Our SwinUNETR model returns two segmentation masks, one for tumour and one for background, in the form of unnormalized probabilities. These two masks are first transferred from GPU back to CPU. Then in CPU, these unnormalized probabilities are softmax-ed to proper probabilities between 0 and 1, and finally argmax-ed to generate binary masks.
Since we only use the tumour mask, there is no need for the model to return the background mask. Transferring data between GPU and CPU takes time, and computations such as softmax takes time.
To have a model that only returns a single mask, we can create a new class that wrappers the SwinUNETR model:
The following figure illustrates the new model input output:
The forward method pushes a batch of input regions of interest through the forward pass of the neural network to make prediction. In this method:
- the original model is first called on the passed-in input regions of interest to get the predictions of the two segmentation classes. The output is of shape Batch×2×Width×Height×Depth because in the current tumour segmentation task, there are two classes — tumour and background. Result is stored in the out variable.
- Then softmax is applied to the two unnormalized segmentation masks to turn them into normalized probabilities between 0 and 1.
- Then only the tumour class, that is, class 1, is selected to return to the caller.
So, actually, this wrapper implements two optimizations:
- only returns a single segmentation mask, instead of two.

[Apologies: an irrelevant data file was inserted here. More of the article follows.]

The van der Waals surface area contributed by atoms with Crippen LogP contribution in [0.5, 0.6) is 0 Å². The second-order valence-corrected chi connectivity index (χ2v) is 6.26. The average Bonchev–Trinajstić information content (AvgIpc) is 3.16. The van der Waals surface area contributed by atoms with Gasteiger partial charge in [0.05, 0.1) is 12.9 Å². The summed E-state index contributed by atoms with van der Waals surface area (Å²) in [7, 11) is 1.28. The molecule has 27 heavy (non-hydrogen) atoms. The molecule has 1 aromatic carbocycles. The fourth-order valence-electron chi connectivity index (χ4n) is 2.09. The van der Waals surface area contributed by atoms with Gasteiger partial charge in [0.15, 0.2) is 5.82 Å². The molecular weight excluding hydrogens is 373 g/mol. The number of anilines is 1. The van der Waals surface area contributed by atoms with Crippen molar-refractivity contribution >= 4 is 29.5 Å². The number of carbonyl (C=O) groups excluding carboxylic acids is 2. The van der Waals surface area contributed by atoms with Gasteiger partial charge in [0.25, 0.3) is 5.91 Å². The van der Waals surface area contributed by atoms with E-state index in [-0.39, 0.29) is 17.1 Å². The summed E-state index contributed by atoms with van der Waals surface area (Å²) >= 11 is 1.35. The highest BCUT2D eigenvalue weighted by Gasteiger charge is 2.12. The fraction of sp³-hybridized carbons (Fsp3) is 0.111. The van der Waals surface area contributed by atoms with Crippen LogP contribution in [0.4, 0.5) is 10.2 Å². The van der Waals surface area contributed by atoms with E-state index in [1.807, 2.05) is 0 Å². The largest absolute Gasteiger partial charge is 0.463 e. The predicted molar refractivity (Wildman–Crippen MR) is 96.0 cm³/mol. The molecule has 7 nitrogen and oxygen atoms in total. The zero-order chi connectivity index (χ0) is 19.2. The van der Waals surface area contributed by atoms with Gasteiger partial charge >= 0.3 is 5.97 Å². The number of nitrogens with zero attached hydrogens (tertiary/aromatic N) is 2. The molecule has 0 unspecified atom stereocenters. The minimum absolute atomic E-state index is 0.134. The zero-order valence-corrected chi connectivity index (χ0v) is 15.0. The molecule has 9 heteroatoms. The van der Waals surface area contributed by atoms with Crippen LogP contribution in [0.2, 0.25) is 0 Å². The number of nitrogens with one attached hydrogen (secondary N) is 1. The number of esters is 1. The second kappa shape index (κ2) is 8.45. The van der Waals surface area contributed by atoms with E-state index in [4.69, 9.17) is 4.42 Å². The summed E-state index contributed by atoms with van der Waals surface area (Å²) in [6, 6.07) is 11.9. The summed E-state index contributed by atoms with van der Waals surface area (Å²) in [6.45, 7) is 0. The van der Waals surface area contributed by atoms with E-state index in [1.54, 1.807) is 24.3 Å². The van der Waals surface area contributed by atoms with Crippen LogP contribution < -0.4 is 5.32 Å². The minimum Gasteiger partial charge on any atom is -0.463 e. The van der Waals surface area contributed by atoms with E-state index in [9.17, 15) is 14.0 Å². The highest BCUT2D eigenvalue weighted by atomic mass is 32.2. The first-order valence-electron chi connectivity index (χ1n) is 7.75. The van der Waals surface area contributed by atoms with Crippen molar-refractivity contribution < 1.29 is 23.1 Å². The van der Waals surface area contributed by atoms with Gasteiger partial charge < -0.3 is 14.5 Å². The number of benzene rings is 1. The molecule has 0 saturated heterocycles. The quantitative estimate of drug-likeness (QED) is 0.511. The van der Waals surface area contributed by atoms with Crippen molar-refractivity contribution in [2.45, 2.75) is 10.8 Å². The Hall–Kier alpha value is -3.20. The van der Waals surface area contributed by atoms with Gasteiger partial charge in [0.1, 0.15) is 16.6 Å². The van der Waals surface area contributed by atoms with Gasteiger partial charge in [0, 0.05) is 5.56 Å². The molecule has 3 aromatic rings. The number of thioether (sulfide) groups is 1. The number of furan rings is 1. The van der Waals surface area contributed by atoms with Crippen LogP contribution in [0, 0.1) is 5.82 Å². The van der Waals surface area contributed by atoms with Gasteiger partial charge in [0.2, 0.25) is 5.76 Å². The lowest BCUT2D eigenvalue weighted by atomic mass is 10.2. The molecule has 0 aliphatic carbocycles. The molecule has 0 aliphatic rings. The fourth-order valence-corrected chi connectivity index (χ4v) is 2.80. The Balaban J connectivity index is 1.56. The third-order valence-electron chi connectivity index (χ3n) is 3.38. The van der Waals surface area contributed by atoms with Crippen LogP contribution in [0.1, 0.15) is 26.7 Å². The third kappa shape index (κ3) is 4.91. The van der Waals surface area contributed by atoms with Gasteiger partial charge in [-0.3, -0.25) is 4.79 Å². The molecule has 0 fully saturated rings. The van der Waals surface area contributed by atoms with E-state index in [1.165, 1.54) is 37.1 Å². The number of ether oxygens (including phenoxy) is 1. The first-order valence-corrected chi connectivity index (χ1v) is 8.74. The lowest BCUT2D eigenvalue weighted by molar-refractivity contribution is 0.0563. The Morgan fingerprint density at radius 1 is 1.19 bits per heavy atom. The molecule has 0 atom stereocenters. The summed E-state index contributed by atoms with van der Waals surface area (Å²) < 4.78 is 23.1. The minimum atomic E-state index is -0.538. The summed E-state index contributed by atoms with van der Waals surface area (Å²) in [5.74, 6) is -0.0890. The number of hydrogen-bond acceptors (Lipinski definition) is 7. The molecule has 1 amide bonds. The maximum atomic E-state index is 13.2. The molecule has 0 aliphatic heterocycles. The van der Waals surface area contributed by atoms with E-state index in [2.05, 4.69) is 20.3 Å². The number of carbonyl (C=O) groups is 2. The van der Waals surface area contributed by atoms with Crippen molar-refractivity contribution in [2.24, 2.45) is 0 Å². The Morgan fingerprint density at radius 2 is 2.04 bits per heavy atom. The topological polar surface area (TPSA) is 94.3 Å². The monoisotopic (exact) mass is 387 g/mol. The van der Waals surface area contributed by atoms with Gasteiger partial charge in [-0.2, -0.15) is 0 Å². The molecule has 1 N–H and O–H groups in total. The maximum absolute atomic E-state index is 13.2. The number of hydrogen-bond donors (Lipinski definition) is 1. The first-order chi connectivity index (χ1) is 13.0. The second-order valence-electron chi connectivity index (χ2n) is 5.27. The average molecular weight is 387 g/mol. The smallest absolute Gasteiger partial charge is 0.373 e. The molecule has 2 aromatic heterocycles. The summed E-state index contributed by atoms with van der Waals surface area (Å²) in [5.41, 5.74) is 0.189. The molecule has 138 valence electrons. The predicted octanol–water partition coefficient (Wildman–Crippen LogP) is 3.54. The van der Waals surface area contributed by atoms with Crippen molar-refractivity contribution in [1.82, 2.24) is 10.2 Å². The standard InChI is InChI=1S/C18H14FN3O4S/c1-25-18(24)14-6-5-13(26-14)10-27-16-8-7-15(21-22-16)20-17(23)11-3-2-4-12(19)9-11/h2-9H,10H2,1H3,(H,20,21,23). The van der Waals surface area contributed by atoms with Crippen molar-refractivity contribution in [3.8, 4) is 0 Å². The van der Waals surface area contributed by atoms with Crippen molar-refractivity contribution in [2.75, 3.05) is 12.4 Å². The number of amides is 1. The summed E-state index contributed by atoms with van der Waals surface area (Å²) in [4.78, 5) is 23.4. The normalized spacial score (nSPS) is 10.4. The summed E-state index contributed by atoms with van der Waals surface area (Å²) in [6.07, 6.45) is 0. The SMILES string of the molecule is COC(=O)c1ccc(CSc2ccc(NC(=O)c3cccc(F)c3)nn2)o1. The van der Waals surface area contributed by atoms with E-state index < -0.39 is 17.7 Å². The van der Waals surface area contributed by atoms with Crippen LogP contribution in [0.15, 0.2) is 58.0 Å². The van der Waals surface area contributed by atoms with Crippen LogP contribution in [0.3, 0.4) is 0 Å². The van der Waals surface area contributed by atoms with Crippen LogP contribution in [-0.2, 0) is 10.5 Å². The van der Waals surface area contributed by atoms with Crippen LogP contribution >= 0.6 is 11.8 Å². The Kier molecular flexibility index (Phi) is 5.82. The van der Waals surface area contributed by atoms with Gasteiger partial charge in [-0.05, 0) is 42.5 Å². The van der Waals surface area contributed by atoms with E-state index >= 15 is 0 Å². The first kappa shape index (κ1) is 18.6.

- moves the softmax operation from CPU into GPU.
What about the argmax operation? Since only one segmentation mask is returned, there is no need for argmax. Instead, to create the original binary segmentation mask, we will do tumour_segmentation_probability ≥ 0.5, with tumour_segmentation_probability being the result from the forward method in SwinWrapper.
Since SwinWrapper is a PyTorch model, we need to do the PyTorch to ONNX, and ONNX to TensorRT conversion steps again.
When converting the SwinWapper model to an ONNX model, it only change needed is to use wrapped model:
And the trtexec command line to convert an ONNX model to a TensorRT plan stay unchanged. So I won’t repeat it here.
This tactic reduced the prediction time from 2.89 second to 2.42 second.
All the above tactics uses only one GPU, but sometimes we want to use a more expensive multiple GPUs machine to deliver even faster predictions.
The idea is to load the same TensorRT model into n GPUs, and inside sliding_window_inference, we further split a batch of ROIs to n parts, and send each part to a different GPU. This way, the time-consuming forward pass of the SwinWrapper network can run concurrently for different parts.
We need to change the sliding_window_inference method into the following sliding_window_inference_multi_gpu:
- Same as before, we group regions of interest in different batches.
- We split each batch into parts, depending on how many GPUs are given.
- For each part batch_per_gpu, we submit a task to into a ThreadPoolExecutor. The task performs model inference on the passed-in part.
- The submit method returns immediately with a future object, representing the result of the task when it finishes. It is crucial for the submit method to return immediately before the task finishes, so we can post other tasks to different threads without waiting, achieving parallelism.
- After all tasks submittedin the inner for loop, wait for all future objects to complete.
- After the tasks’ completion, read results from the futures and merge results.
To invoke this new version of sliding_window_inference_multi_gpu, use the following snippet:
- Here I used two GPUs, so I created two TensorRT models, each into a different GPU, “cuda:0” and “cuda:1”.
- Then I created a ThreadPoolExecutor with two threads.
- I passed the models and the executor into the sliding_window_inference_multi_gpu method, similar to the case of a single GPU, to get the tumour class segmentation mask.
This tactic reduces the prediction time from 2.42 second to 1.38 second!